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MR an indispensable tool in Saint Barnabas’s breast imaging program

Best Practice
Friedman, Paul, D.O. Livingston, N.J. Saint Barnabas Ambulatory Care Center USA
Wehmann, Claudia Philips Healthcare Philips Global

MR an indispensable tool in Saint Barnabas's breast imaging program

 

As clinicians look for better ways to detect and diagnose breast cancer, MR is emerging as a critical modality - particularly for women at high risk for breast cancer and those who have dense breasts or breast implants. For example, MR is proving extremely beneficial in pre-operative planning for patients undergoing breast-conserving procedures. Radiologist Paul Friedman, D.O. and his colleagues at Saint Barnabas Ambulatory Care Center (Livingston, N.J., USA), began using MR on a limited basis in the early 1990s to aid in lesion detection. Since then,The Breast Center was created, and in 2001, Saint Barnabas began integrating MR into its breast diagnostic services and enlisting radiologists and other breast disease experts to read MRIs.

 Paul Friedman, D.O., and Christine Menendez, M.D. Robert Smith, R.T., performs a breast MRI scan. Saint Barnabas Ambulatory Care Center.
Paul Friedman, D.O., and Christine Menendez, M.D.
Robert Smith, R.T., performs a breast MRI scan.
Saint Barnabas Ambulatory Care Center.

Cancer program dedicates Intera 1.5T for breast imaging

Although Saint Barnabas's breast cancer program employs many diagnostic tools - including mammography, ultrasound, stereotactic biopsy and cyst aspiration - its Intera 1.5T system offers several clinical advantages. Operating since 2001 and dedicated to breast imaging, the Intera is called upon in the 10-15% of cases in which mammography or other modalities have given inconclusive results.

 

"The breast MR exam gives us a true 3D perspective of the breasts, from top to bottom and front to back, as well as the chest wall and axilla," Dr. Friedman says. "Such a comprehensive view and evaluation of the breast is impractical with mammography. MR provides a high degree of sensitivity - so it is especially helpful in evaluating suspicious lesions in women with dense breasts. Moreover, breast MR utilizing contrast agent can reveal lesion angiogenesis and vascularization, as well."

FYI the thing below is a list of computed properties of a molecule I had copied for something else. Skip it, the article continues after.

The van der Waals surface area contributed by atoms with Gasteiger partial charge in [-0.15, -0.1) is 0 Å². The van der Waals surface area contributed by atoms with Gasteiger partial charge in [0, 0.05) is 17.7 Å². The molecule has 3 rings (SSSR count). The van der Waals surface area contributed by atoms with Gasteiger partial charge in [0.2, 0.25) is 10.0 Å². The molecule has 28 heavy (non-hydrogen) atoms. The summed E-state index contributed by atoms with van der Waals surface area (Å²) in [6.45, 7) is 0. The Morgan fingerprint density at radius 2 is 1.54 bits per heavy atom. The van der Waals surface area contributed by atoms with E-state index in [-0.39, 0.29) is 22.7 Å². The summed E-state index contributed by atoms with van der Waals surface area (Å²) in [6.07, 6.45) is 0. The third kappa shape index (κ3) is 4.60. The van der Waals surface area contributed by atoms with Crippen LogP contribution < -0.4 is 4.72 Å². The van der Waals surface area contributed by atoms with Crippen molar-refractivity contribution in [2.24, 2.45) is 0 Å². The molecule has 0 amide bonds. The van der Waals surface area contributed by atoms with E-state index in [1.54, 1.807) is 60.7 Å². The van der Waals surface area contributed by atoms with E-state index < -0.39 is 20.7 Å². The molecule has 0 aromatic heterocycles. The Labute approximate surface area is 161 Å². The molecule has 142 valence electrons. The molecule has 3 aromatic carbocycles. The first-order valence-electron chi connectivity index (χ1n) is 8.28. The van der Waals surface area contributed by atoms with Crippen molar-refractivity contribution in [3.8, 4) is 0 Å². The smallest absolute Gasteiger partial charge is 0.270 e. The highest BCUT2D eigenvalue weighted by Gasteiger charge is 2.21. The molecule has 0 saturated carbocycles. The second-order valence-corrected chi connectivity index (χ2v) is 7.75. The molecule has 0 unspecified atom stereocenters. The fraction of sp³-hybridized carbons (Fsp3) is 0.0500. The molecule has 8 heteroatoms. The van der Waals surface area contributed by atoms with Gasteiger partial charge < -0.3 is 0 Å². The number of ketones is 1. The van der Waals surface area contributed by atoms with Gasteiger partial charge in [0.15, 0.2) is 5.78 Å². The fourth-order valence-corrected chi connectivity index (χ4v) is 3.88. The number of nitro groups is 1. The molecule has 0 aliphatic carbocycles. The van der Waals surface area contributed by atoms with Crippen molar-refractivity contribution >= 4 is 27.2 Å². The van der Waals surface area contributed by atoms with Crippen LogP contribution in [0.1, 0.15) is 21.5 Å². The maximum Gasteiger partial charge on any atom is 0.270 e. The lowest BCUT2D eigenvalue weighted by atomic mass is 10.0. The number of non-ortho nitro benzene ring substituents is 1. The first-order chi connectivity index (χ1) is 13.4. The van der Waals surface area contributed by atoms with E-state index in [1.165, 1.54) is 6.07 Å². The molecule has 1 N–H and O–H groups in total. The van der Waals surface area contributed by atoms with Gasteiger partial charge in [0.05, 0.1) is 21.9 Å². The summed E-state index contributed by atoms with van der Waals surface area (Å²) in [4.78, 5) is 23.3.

SENSE improves image quality, speeds scans

In November 2002, Saint Barnabas began using SENSE and a prone breast positioning device for all patients. Unlike most centers - which image one breast at a time - this device enables Saint Barnabas clinicians to image both breasts at once. Philips clinical scientist Sri Swaminathan, Ph.D., was involved in on-site optimization of the SENSE protocols. SENSE (factor 3) has increased both temporal and spatial resolution, improving depiction of lesion margins and in turn yielding fewer false positives and false negatives.

 

"Two years ago, before we began using breast MR, some lesions would appear benign when in reality they were malignant," Dr. Friedman says. "Mammography sometimes depicts lesions as more rounded with wellcircumscribed borders, whereas the spatial resolution MR affords - and the ability to use < 1 mm thick slices - shows spiculated and irregular margins much more readily, prompting immediate biopsy rather than a short-term follow-up." SENSE also enables clinicians to create better time intensity curves to assess the lesion's contrast uptake. An evaluation of a lesion's contrast dynamics can assist in diagnosis.

 

 73-year-old female with prominent right axillary lymph nodes. MRI performed to evaluate for a primary carcinoma. 3D T1w FFE, SENSE factor 3, 1.4 x 1.4 mm2 resolution, 80 slices, ProSet fat suppression. MRI revealed an irregular homogeneous enhancing mass. MR-guided excisional biopsy revealed invasive ductal carcinoma. 45-year-old female with palpable right axillary lymph nodes. Negative mammogram and ultrasound. Image from 4th time point of dynamic 3D T1w FFE of both breasts, SENSE factor 3, 1.4 x 1.4 mm2 resolution, 80 slices, ProSet 121 fat suppression. MRI revealed a regional area of heterogeneous enhancement. MR-guided excisional biopsy revealed a large area of invasive ductal carcinoma. 33-year-old female with asymmetric breast tissue in the left breast on recent mammogram and family history of breast cancer. Dynamic 3D T1w FFE of both breasts, SENSE factor 3, 1.4 x 1.4 mm2 resolution, 80 slices, ProSet 121 fat suppression. MRI revealed a focal area of  eterogeneous enhancement in the upper outer quadrant of the left breast. MR-guided excisional biopsy revealed a focal area of dense stromal fibrosis.